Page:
I have in my office a copy of a Travelers claims manual from the 1980s. In discussing the duty to defend, the manual says, in part: “Ambiguity…means that the words are capable of being understood in two or more reasonably logical ways. Ambiguity should be resolved in favor of the insured. Prompt decisions must be made and effectively communicated to the insured. Defense obligations are broader than the obligation to pay. More and more jurisdictions require the insurer to look beyond the allegations in a lawsuit to determine if the loss is covered. Underlying these principles is the requirement to meet the duty of good faith to the insured. The most positive way to do that is to look for coverage in our policies, and not to look for ways to deny coverage.”  (Emphasis mine.)

Sounds like a policyholder brief!  Respectfully, though, there are some areas in which claims personnel do seem to look for ways to deny coverage. One of these areas is Coverage B of the standard commercial general liability policy, which covers “advertising injury” and “personal injury.” That includes protection against claims for torts such as defamation and invasion of privacy.  The problem is that the covered offenses often include an element of intent on behalf of the policyholder; and claims personnel are taught that any injury expected or intended by the policyholder is never covered.

This thorny issue recently came up in a case in the Second Circuit, National Fire Ins. Co. of Hartford v. E. Mishan & Sons, Inc.  The case involves class action lawsuits alleging that the policyholder (Emson), which imports promotional products and other merchandise, engaged in a scheme to deceive customers into incurring recurring credit card charges.  The policy contained the standard coverage for “personal and advertising injury,” defined in part to include “the oral or written publication, in any manner, of material that violates a person’s right of privacy.” But the policy also excluded coverage for personal and advertising injuries resulting from “knowing violations” of another’s rights. The policyholder contended that the claims involved allegations of violation of the right to privacy. But the insurance company contended that the “knowing violations” exclusion provided it with a way out.  (The insurance policy giveth, the insurance policy taketh away…)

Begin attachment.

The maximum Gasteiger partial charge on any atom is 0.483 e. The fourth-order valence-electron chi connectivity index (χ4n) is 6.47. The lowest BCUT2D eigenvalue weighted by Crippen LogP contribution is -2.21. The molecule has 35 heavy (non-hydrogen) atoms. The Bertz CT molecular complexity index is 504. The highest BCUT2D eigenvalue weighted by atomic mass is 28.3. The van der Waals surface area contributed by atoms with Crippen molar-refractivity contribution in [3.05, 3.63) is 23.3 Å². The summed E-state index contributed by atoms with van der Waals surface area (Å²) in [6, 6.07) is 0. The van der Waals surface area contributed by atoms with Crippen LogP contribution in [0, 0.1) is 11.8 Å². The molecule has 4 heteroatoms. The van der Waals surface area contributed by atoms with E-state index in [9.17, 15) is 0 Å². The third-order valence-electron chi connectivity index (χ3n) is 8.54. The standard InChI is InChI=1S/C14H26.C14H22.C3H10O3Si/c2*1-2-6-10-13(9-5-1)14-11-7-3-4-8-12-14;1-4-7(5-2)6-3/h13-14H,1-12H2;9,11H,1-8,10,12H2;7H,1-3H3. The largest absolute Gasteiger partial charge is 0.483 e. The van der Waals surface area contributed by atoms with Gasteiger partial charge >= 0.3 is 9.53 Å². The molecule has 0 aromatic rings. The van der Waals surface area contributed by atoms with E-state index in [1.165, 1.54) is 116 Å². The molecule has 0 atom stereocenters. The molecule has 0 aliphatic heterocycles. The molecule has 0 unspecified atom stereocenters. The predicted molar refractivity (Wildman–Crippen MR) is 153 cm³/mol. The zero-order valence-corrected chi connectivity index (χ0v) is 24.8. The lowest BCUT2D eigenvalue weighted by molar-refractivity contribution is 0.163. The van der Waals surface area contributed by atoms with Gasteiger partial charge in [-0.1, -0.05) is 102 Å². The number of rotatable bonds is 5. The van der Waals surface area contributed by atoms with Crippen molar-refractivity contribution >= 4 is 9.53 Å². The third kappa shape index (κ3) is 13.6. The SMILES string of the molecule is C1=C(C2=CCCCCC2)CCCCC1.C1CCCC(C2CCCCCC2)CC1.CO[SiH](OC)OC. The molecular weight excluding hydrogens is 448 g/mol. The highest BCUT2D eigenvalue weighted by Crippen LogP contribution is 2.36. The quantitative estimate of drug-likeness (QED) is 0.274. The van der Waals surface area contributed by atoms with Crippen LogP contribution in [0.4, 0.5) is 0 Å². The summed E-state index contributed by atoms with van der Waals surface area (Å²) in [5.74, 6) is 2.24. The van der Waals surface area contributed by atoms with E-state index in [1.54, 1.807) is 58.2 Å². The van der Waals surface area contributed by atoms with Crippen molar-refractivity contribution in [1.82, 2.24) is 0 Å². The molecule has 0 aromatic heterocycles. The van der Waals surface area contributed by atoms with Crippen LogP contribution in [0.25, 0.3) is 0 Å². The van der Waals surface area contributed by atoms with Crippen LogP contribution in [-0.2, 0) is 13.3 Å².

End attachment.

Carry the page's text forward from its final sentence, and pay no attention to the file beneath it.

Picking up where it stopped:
The Court disagreed with the carrier, though, because the possibility existed that Emson’s violation of privacy could have been negligent, not intentional.  Specifically, the Court wrote: “We cannot conclude with certainty that the policy does not provide coverage, because the conduct triggering the knowing violation policy exclusion is not an element of each cause of action. Therefore, Emson could be liable to plaintiffs even absent evidence that it knowingly violated its customers’ right to privacy. Furthermore, while the underlying plaintiffs alleged generally that Emson acted knowingly and intentionally, the actual conduct described does not rule out the possibility that Emson acted without intent to harm.”   (Emphasis mine.)

The Court noted that the duty to defend exists “until it is determined with certainty that the policy does not provide coverage.” Given that test, the Court held that it was improper for the insurance company to deny the claim.

(Side note of the “toot my own horn” variety:  In holding that coverage existed, the Court relied extensively on CGS Industries, Inc. v. Charter Oak Fire Ins. Co., 720 F3d 71 (2d Cir. 2013). The CGS Court rejected application of the “knowing violation” exclusion in a Lanham Act coverage case, because even under the Lanham Act, the policyholder may have inadvertently, as opposed to intentionally, infringed. I served as local counsel on that case for David Gauntlett of Gauntlett & Associates in Irvine, California.)

A couple of observations about this decision.  First, because the case was decided under New York law, the Court held that the carrier had “a duty to defend the entire action brought under any of the Policies, including the uncovered claims.” Under New Jersey law, conversely, if there is a reasonable way to allocate defense costs between covered and uncovered claims, the insurance company is only obligated to provide a defense as to the covered claims. This is why choice of law can be so critical in insurance coverage actions (and also why you should review proposed policy forms carefully for choice-of-law provisions before binding coverage.). Second, if you’re on the policyholder side, and an exclusion is used to remove coverage that has been specifically granted, think about the concept of “illusory coverage” as a way to support your claim.  See  Russell v. Princeton Laboratories, Inc., 50 N.J. 30, 38, 231 A.2d 800 (1967) (holding that contracts should not be interpreted in a way that gives the promisor – in our context, the carrier –  the ability to make its promise “illusory,” or worthless).